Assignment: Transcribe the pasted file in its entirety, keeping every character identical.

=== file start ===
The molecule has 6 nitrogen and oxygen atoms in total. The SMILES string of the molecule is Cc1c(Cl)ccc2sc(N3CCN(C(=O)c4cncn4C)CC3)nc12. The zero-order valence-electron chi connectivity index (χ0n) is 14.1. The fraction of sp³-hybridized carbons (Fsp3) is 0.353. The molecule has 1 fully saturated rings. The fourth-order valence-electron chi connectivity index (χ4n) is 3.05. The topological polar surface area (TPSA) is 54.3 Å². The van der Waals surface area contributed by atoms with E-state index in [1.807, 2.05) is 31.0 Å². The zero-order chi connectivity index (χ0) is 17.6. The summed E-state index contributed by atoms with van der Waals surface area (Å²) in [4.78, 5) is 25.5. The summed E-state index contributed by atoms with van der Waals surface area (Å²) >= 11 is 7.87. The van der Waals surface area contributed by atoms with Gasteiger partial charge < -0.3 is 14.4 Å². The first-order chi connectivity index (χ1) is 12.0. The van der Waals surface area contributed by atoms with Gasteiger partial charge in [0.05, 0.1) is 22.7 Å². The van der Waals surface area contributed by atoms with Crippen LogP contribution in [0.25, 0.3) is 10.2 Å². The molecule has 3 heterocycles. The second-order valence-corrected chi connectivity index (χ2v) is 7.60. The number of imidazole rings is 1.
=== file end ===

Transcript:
The molecule has 6 nitrogen and oxygen atoms in total. The SMILES string of the molecule is Cc1c(Cl)ccc2sc(N3CCN(C(=O)c4cncn4C)CC3)nc12. The zero-order valence-electron chi connectivity index (χ0n) is 14.1. The fraction of sp³-hybridized carbons (Fsp3) is 0.353. The molecule has 1 fully saturated rings. The fourth-order valence-electron chi connectivity index (χ4n) is 3.05. The topological polar surface area (TPSA) is 54.3 Å². The van der Waals surface area contributed by atoms with E-state index in [1.807, 2.05) is 31.0 Å². The zero-order chi connectivity index (χ0) is 17.6. The summed E-state index contributed by atoms with van der Waals surface area (Å²) in [4.78, 5) is 25.5. The summed E-state index contributed by atoms with van der Waals surface area (Å²) >= 11 is 7.87. The van der Waals surface area contributed by atoms with Gasteiger partial charge < -0.3 is 14.4 Å². The first-order chi connectivity index (χ1) is 12.0. The van der Waals surface area contributed by atoms with Gasteiger partial charge in [0.05, 0.1) is 22.7 Å². The van der Waals surface area contributed by atoms with Crippen LogP contribution in [0.25, 0.3) is 10.2 Å². The molecule has 3 heterocycles. The second-order valence-corrected chi connectivity index (χ2v) is 7.60. The number of imidazole rings is 1.